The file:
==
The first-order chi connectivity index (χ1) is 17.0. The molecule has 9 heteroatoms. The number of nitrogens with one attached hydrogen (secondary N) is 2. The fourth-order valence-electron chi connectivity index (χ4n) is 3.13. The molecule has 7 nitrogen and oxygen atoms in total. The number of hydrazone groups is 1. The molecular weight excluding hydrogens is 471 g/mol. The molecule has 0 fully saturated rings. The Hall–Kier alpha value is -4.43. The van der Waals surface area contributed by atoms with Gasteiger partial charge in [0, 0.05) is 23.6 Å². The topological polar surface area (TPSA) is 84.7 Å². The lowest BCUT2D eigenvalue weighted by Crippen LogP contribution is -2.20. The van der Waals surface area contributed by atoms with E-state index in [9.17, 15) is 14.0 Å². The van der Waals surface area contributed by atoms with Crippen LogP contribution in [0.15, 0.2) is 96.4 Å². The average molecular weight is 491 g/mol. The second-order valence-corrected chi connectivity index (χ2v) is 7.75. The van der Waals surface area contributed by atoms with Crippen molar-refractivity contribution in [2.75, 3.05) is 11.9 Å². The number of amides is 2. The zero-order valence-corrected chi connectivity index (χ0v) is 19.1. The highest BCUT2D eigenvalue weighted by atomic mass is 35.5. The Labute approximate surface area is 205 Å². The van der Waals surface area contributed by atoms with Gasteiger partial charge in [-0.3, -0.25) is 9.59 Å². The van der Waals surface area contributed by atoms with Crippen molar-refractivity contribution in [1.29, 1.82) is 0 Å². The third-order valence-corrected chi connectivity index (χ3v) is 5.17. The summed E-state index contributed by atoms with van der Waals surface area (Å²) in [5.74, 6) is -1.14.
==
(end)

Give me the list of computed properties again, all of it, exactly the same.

The first-order chi connectivity index (χ1) is 17.0. The molecule has 9 heteroatoms. The number of nitrogens with one attached hydrogen (secondary N) is 2. The fourth-order valence-electron chi connectivity index (χ4n) is 3.13. The molecule has 7 nitrogen and oxygen atoms in total. The number of hydrazone groups is 1. The molecular weight excluding hydrogens is 471 g/mol. The molecule has 0 fully saturated rings. The Hall–Kier alpha value is -4.43. The van der Waals surface area contributed by atoms with Gasteiger partial charge in [0, 0.05) is 23.6 Å². The topological polar surface area (TPSA) is 84.7 Å². The lowest BCUT2D eigenvalue weighted by Crippen LogP contribution is -2.20. The van der Waals surface area contributed by atoms with E-state index in [9.17, 15) is 14.0 Å². The van der Waals surface area contributed by atoms with Crippen LogP contribution in [0.15, 0.2) is 96.4 Å². The average molecular weight is 491 g/mol. The second-order valence-corrected chi connectivity index (χ2v) is 7.75. The van der Waals surface area contributed by atoms with Crippen molar-refractivity contribution in [2.75, 3.05) is 11.9 Å². The number of amides is 2. The zero-order valence-corrected chi connectivity index (χ0v) is 19.1. The highest BCUT2D eigenvalue weighted by atomic mass is 35.5. The Labute approximate surface area is 205 Å². The van der Waals surface area contributed by atoms with Gasteiger partial charge in [-0.3, -0.25) is 9.59 Å². The van der Waals surface area contributed by atoms with Crippen molar-refractivity contribution in [1.29, 1.82) is 0 Å². The third-order valence-corrected chi connectivity index (χ3v) is 5.17. The summed E-state index contributed by atoms with van der Waals surface area (Å²) in [5.74, 6) is -1.14.